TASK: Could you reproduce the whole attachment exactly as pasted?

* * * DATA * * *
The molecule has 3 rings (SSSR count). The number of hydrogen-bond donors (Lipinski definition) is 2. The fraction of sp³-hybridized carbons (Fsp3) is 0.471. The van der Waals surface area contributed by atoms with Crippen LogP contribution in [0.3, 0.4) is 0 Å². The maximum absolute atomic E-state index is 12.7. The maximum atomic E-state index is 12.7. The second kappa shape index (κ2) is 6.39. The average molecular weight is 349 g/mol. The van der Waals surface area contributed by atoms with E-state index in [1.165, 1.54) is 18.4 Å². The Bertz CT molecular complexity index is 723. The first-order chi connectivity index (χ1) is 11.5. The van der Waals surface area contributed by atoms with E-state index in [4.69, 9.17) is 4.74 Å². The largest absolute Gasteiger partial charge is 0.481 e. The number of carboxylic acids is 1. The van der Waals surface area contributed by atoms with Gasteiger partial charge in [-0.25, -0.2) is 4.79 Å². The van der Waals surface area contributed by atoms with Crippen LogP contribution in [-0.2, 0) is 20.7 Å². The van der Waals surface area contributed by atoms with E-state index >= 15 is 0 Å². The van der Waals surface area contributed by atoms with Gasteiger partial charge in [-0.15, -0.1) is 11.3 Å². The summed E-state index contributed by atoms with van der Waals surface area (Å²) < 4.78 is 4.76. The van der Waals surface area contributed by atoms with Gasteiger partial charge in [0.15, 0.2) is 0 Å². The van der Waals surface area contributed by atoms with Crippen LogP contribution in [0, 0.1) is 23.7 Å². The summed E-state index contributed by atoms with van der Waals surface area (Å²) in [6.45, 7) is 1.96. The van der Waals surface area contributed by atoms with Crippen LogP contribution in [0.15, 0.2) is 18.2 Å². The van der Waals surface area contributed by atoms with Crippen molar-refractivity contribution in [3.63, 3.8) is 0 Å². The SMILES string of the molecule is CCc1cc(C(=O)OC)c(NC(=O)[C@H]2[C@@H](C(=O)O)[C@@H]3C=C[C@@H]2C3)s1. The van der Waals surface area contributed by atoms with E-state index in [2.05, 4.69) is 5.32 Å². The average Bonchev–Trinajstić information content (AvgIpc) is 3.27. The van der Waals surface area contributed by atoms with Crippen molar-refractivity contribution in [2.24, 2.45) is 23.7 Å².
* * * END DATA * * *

The molecule has 3 rings (SSSR count). The number of hydrogen-bond donors (Lipinski definition) is 2. The fraction of sp³-hybridized carbons (Fsp3) is 0.471. The van der Waals surface area contributed by atoms with Crippen LogP contribution in [0.3, 0.4) is 0 Å². The maximum absolute atomic E-state index is 12.7. The maximum atomic E-state index is 12.7. The second kappa shape index (κ2) is 6.39. The average molecular weight is 349 g/mol. The van der Waals surface area contributed by atoms with E-state index in [1.165, 1.54) is 18.4 Å². The Bertz CT molecular complexity index is 723. The first-order chi connectivity index (χ1) is 11.5. The van der Waals surface area contributed by atoms with E-state index in [4.69, 9.17) is 4.74 Å². The largest absolute Gasteiger partial charge is 0.481 e. The number of carboxylic acids is 1. The van der Waals surface area contributed by atoms with Gasteiger partial charge in [-0.25, -0.2) is 4.79 Å². The van der Waals surface area contributed by atoms with Crippen LogP contribution in [-0.2, 0) is 20.7 Å². The van der Waals surface area contributed by atoms with E-state index >= 15 is 0 Å². The van der Waals surface area contributed by atoms with Gasteiger partial charge in [-0.15, -0.1) is 11.3 Å². The summed E-state index contributed by atoms with van der Waals surface area (Å²) < 4.78 is 4.76. The van der Waals surface area contributed by atoms with Gasteiger partial charge in [0.15, 0.2) is 0 Å². The van der Waals surface area contributed by atoms with Crippen LogP contribution in [0, 0.1) is 23.7 Å². The summed E-state index contributed by atoms with van der Waals surface area (Å²) in [6.45, 7) is 1.96. The van der Waals surface area contributed by atoms with Crippen LogP contribution in [0.15, 0.2) is 18.2 Å². The van der Waals surface area contributed by atoms with Crippen molar-refractivity contribution in [3.63, 3.8) is 0 Å². The SMILES string of the molecule is CCc1cc(C(=O)OC)c(NC(=O)[C@H]2[C@@H](C(=O)O)[C@@H]3C=C[C@@H]2C3)s1. The van der Waals surface area contributed by atoms with E-state index in [2.05, 4.69) is 5.32 Å². The average Bonchev–Trinajstić information content (AvgIpc) is 3.27. The van der Waals surface area contributed by atoms with Crippen molar-refractivity contribution in [2.24, 2.45) is 23.7 Å².